LOUISVILLE, Ky. – Mike Brey has done it so often this time of the year that it’s taken for granted. It’s come to be expected.
No, this isn’t about fizzling in the NCAA tournament, which his most ferocious critics will cling to as they anxiously await a chance to shoot down all that’s been accomplished during the 2014-15 regular season.
Brey and the coaching staff of Anthony Solomon, Rod Balanis and Martin Ingelsby once again devised a way to – if not reinvent the wheel – turn it in such a way so that it rolled smoothly along the hardwood.
Think about this for a second: Notre Dame pressed and dribble-penetrated its way to a 71-59 victory over the Cardinals at the KFC Yum! Center Wednesday night to clinch a third-place finish in just its second year in the ACC.
Over the course of Rick Pitino’s remarkable 30-year college coaching career, that hasn’t happened very often.
“We call it ’23 extended,’” said Brey of Notre Dame’s three-quarter court trap, which forced Louisville into nine first-half turnovers and created six Irish steals en route to building an 11-point halftime cushion.
“It’s just our zone extended. I watched the Duke game and zone bothered (Louisville) a little bit. We got to it before the first media timeout and then we started to extend it. All of a sudden they’re attacking our zone with maybe 23 seconds left on the (shot) clock.”
And with Louisville’s woefully insufficient half-court offense, that was just enough to withstand an early second-half charge as the Cardinals wiped out Notre Dame’s 42-31 advantage.
But before long, Notre Dame was on a 25-12 run to end the game and the Irish had notched their 13th victory out of 17 ACC games as well as a seventh conference road win – two more than any previous season since they joined the Big East in 1995-96.
Only Virginia with eight road wins (and a chance for a ninth at Louisville this weekend) will have more conference road victories in the ACC than Notre Dame with Duke taking a crack at its seventh W away from home Saturday at North Carolina.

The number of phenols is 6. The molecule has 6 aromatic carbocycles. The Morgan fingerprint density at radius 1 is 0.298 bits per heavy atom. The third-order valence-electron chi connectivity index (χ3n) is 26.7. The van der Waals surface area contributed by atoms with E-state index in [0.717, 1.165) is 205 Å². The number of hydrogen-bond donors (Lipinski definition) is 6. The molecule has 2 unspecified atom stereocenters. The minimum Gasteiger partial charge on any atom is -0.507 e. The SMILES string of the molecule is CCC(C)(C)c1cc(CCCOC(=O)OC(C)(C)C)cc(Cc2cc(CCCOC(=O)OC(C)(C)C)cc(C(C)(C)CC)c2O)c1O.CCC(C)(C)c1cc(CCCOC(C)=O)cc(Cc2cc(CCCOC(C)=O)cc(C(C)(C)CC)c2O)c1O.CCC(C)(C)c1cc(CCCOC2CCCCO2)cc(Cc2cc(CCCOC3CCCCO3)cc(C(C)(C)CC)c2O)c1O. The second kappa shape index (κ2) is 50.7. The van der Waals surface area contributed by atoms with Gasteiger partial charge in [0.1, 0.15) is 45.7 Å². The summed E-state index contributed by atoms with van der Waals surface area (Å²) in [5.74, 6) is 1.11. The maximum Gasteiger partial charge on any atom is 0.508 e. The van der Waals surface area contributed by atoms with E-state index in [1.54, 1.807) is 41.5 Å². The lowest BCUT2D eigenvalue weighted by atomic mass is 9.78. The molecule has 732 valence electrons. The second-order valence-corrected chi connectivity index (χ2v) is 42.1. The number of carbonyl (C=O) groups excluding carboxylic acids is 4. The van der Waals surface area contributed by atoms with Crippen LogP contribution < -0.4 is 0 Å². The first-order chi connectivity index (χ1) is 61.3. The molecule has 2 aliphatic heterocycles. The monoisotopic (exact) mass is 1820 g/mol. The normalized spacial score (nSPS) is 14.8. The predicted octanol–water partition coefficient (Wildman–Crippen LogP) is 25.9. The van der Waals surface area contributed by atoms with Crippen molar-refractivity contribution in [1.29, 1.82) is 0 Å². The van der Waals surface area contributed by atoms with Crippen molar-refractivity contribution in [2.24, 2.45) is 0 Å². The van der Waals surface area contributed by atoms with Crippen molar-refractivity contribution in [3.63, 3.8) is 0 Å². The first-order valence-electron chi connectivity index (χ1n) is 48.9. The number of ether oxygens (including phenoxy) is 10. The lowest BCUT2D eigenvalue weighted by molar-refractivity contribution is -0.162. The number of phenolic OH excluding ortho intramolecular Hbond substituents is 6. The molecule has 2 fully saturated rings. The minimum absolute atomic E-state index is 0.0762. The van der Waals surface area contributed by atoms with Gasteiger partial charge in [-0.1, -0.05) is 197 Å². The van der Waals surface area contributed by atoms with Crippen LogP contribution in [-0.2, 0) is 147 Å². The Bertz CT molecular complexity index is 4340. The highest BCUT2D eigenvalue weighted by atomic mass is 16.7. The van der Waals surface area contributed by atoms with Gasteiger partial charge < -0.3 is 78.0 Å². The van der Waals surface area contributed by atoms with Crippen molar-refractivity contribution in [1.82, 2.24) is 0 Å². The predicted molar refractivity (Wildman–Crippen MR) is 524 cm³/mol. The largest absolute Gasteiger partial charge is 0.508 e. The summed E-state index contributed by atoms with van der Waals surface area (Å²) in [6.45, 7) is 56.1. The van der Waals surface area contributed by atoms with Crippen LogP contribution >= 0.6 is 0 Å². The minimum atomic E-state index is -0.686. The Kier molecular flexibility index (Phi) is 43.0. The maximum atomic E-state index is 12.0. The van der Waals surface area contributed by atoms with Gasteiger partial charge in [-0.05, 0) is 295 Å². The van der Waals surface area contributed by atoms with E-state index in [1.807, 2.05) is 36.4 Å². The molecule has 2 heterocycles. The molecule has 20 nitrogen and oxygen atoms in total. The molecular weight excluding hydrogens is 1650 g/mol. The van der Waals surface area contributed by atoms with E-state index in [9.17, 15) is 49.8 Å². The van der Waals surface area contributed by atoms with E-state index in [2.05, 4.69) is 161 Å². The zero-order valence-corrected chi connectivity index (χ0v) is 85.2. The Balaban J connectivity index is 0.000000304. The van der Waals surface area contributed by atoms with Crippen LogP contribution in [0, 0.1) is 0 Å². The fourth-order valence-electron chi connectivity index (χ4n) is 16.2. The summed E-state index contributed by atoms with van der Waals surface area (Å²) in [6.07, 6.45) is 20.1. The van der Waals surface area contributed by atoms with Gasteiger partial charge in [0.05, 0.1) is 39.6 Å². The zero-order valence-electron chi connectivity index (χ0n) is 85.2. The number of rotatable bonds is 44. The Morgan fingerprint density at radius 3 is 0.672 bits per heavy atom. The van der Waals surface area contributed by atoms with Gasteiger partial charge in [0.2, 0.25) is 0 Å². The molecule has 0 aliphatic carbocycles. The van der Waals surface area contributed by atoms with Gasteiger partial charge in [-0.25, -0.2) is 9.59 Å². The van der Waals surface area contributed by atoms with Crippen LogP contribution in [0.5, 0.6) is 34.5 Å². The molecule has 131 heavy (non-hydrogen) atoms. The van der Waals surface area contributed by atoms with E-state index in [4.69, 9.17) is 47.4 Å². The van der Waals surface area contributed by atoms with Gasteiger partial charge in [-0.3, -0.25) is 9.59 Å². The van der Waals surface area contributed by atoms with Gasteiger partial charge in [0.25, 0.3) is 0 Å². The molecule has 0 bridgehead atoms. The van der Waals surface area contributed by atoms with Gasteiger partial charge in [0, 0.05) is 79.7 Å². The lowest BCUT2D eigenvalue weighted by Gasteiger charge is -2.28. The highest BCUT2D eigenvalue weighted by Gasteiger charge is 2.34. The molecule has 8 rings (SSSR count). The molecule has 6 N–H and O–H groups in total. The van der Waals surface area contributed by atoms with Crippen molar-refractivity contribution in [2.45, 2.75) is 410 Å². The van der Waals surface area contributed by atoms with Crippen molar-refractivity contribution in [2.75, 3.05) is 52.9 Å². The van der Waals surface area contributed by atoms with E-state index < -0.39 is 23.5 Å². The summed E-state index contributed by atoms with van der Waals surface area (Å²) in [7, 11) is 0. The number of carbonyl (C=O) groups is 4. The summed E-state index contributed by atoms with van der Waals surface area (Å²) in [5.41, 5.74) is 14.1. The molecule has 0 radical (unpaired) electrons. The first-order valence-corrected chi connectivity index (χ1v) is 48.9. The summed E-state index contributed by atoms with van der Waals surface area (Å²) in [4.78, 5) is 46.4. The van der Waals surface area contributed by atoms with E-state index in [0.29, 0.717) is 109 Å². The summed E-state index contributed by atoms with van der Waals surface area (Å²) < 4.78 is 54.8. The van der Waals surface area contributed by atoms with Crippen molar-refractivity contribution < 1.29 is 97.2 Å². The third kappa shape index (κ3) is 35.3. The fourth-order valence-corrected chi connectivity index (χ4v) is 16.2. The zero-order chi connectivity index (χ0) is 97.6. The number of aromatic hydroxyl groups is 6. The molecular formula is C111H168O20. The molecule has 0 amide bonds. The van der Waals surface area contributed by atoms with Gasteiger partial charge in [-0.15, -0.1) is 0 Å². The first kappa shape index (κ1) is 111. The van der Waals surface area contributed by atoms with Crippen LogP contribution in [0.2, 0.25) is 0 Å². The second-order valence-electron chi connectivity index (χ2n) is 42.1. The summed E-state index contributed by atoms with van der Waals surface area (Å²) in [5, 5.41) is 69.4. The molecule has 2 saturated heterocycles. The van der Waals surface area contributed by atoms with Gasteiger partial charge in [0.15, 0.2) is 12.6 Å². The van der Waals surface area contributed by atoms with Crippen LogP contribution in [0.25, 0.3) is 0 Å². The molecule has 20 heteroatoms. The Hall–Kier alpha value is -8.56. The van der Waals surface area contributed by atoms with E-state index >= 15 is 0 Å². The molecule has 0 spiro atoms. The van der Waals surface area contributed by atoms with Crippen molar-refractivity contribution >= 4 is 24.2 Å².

Louisville, which raced to a national title a couple of years ago with its Peyton Siva-Russ Smith-led guard play, is a shell of the teams Pitino has put on the court during his 14-year run in Louisville, where he has averaged 26 victories per season.
If he doesn’t reach that number this season, he’ll at least approach it with a decimated backcourt in the aftermath of losing Chris Jones to permanent dismissal, which Brey deftly exposed.
“You’re always disappointed when you lose, but Notre Dame was the better basketball team,” Pitino said. “Even including Kentucky, out of all the teams we scouted this year, we thought this would be our most difficult game, especially when Chris Jones went out.”
Demetrius Jackson, Jerian Grant and Steve Vasturia in particular penetrated the Louisville defense, which is at least part of the reason Pitino has turned to a zone defense so frequently this year. His defense can’t consistently stop dribble penetration, and although the Cardinals average five blocked shots per game in ACC play, they don’t have a human eraser like Gorgui Dieng from a couple of years ago who could correct on the back end the mistakes made on the front end.
“It’s one of our problems, and defending the pick-and-roll running into screens was another problem,” said Pitino Wednesday night. “It’s very obvious that (freshman) Quentin Snider doesn’t play defense because Peyton Siva was not good on defense as a freshman and neither was Russ Smith.
“(Snider) was supposed to learn, back it up, and get better. He’s thrown into a situation where it’s not his fault. He’s out there right now and you can see he’s making defensive mistakes, but he was supposed to have a year to learn that.”